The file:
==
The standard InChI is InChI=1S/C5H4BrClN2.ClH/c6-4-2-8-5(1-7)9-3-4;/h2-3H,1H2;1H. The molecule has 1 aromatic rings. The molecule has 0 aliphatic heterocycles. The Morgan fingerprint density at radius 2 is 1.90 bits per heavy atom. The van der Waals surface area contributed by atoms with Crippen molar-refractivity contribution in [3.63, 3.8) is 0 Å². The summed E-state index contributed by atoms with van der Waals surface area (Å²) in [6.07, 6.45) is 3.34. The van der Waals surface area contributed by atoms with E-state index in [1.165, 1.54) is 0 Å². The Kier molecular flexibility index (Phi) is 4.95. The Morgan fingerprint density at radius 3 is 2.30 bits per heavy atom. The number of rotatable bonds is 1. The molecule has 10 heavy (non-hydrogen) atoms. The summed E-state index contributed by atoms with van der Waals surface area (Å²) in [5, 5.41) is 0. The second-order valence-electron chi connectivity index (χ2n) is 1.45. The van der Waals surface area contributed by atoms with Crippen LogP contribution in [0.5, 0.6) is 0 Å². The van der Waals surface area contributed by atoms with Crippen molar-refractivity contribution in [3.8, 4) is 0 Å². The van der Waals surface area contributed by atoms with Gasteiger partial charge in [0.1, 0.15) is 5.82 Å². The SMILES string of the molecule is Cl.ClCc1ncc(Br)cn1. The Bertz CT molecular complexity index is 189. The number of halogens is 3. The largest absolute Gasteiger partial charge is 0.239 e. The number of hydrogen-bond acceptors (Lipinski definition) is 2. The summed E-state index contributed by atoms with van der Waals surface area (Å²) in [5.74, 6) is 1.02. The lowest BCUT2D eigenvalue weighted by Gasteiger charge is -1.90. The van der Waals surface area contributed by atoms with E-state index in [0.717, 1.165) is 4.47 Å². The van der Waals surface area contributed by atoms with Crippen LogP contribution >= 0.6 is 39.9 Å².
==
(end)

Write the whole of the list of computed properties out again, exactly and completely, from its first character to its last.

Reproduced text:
The standard InChI is InChI=1S/C5H4BrClN2.ClH/c6-4-2-8-5(1-7)9-3-4;/h2-3H,1H2;1H. The molecule has 1 aromatic rings. The molecule has 0 aliphatic heterocycles. The Morgan fingerprint density at radius 2 is 1.90 bits per heavy atom. The van der Waals surface area contributed by atoms with Crippen molar-refractivity contribution in [3.63, 3.8) is 0 Å². The summed E-state index contributed by atoms with van der Waals surface area (Å²) in [6.07, 6.45) is 3.34. The van der Waals surface area contributed by atoms with E-state index in [1.165, 1.54) is 0 Å². The Kier molecular flexibility index (Phi) is 4.95. The Morgan fingerprint density at radius 3 is 2.30 bits per heavy atom. The number of rotatable bonds is 1. The molecule has 10 heavy (non-hydrogen) atoms. The summed E-state index contributed by atoms with van der Waals surface area (Å²) in [5, 5.41) is 0. The second-order valence-electron chi connectivity index (χ2n) is 1.45. The van der Waals surface area contributed by atoms with Crippen LogP contribution in [0.5, 0.6) is 0 Å². The van der Waals surface area contributed by atoms with Crippen molar-refractivity contribution in [3.8, 4) is 0 Å². The van der Waals surface area contributed by atoms with Gasteiger partial charge in [0.1, 0.15) is 5.82 Å². The SMILES string of the molecule is Cl.ClCc1ncc(Br)cn1. The Bertz CT molecular complexity index is 189. The number of halogens is 3. The largest absolute Gasteiger partial charge is 0.239 e. The number of hydrogen-bond acceptors (Lipinski definition) is 2. The summed E-state index contributed by atoms with van der Waals surface area (Å²) in [5.74, 6) is 1.02. The lowest BCUT2D eigenvalue weighted by Gasteiger charge is -1.90. The van der Waals surface area contributed by atoms with E-state index in [0.717, 1.165) is 4.47 Å². The van der Waals surface area contributed by atoms with Crippen LogP contribution >= 0.6 is 39.9 Å².